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Expats need a Conseil en Gestion de Patrimoine adviser

Sponsored article: More and more French asset holders are using the services of a Conseil en Gestion de Patrimoine (CGP). The word “patrimoine” doesn’t have a translation into English, but it refers to a family’s assets that need protecting, from real estate to deposit accounts and antiques. Daniel Butcher, founder of DTB Wealth Management (DTB), explains.

27 October 2020

“As an expert in legal and financial affairs, a CGP aims to fine tune your legal and financial matters so they run smoothly and produce the best results possible.

“A CGP stands for a firm or qualified person experienced in areas such as insurance, banking, finance, mortgages, inheritance, family and notarial law, healthcare and property investment, as well as other general matters.”

International CGPs are also specialised in these areas, but are able to work globally, allowing asset holders to take advantage of international conventions, rules and legalities across their portfolio.

An international CGP may hold UK and French qualifications and be referenced by both the Financial Conduct Authority (FCA) in the UK and the Autorité des Marchés Financiers (AMF) in France. This is what DTB offers.

“It is unlikely a local notaire, accountant, banker or British international financial advisor will have the full knowledge, experience, or the qualifications to give a global independent, expert and unbiased answer,” says Daniel.

After moving to France in 2019, retirees John and Caroline Smith asked DTB to get their tax, inheritance and asset management in order. DTB contacted HMRC in the UK and helped them to register with the French Tax authorities.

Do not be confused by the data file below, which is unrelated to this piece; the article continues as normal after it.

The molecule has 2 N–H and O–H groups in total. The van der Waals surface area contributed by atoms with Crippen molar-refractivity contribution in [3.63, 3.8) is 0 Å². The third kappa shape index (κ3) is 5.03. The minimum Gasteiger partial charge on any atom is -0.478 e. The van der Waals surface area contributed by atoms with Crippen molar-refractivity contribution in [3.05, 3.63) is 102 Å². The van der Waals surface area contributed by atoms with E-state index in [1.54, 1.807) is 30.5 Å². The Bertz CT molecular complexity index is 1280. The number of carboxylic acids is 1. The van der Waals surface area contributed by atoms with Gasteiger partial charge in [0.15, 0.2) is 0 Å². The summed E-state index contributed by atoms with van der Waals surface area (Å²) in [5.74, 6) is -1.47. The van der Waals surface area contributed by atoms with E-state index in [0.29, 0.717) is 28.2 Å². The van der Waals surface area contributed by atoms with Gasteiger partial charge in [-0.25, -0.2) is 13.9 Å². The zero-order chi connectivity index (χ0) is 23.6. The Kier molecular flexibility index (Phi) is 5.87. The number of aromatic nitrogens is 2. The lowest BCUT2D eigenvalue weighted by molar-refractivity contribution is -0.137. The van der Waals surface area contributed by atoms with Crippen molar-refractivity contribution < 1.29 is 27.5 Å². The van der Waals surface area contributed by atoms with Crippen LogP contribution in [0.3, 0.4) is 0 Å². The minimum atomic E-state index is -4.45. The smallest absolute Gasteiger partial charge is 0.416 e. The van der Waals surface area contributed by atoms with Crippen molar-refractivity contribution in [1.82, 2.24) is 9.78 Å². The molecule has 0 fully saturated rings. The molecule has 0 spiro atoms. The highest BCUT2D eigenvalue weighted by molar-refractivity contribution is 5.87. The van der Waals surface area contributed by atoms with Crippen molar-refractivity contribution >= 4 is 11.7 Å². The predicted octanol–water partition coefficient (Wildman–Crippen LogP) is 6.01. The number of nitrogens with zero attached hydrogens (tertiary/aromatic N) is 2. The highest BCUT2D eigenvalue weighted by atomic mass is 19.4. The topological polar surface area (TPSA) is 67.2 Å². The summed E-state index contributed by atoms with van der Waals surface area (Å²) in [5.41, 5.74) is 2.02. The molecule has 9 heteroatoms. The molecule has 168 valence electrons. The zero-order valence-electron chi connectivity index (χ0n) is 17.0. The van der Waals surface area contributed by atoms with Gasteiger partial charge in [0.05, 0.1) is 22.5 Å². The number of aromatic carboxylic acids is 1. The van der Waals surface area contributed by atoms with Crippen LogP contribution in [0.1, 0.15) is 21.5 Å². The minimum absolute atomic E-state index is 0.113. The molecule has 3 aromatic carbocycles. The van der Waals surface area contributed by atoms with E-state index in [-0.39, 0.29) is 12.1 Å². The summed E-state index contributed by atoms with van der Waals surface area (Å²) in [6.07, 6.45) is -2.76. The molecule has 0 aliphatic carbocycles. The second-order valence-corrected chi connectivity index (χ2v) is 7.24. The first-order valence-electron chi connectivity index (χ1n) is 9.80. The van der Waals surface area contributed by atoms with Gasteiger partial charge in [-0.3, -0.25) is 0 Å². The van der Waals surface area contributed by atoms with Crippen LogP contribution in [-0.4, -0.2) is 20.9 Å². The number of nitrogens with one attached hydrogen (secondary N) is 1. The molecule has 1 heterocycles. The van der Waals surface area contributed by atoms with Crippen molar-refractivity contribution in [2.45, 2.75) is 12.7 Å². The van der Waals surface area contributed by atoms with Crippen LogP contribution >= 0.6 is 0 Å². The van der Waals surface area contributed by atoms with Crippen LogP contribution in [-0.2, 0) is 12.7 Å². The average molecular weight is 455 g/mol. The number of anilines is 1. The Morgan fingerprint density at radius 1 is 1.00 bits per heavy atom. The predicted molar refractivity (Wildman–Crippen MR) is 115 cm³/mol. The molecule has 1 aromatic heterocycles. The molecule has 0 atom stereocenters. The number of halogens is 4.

With two children from previous marriages, they needed to protect Caroline in case John predeceased her.

“If nothing was done, she could find herself sharing their French property with John’s children,” Daniel explains. “To avoid this, we advised them to sign a Donation aux Derniers Vivants and arranged a meeting with a notaire who could help them finalise the paperwork.”

DTB also helped John transfer a UK pension and ultimately reinvest it in a French multi-currency Assurance Vie adapted to British expats living in France.

With end of the Brexit transition period fast approaching, DTB is also advising the Smiths on how to obtain their carte de séjour and helping them find the best healthcare top-up policy for their needs.

“This is just an example of the complete transversal service we can offer the British expat community in France,” says Daniel. “Every family has their own unique set of needs and we are proud to offer our clients thoughtfully designed, tailor-made solutions.”

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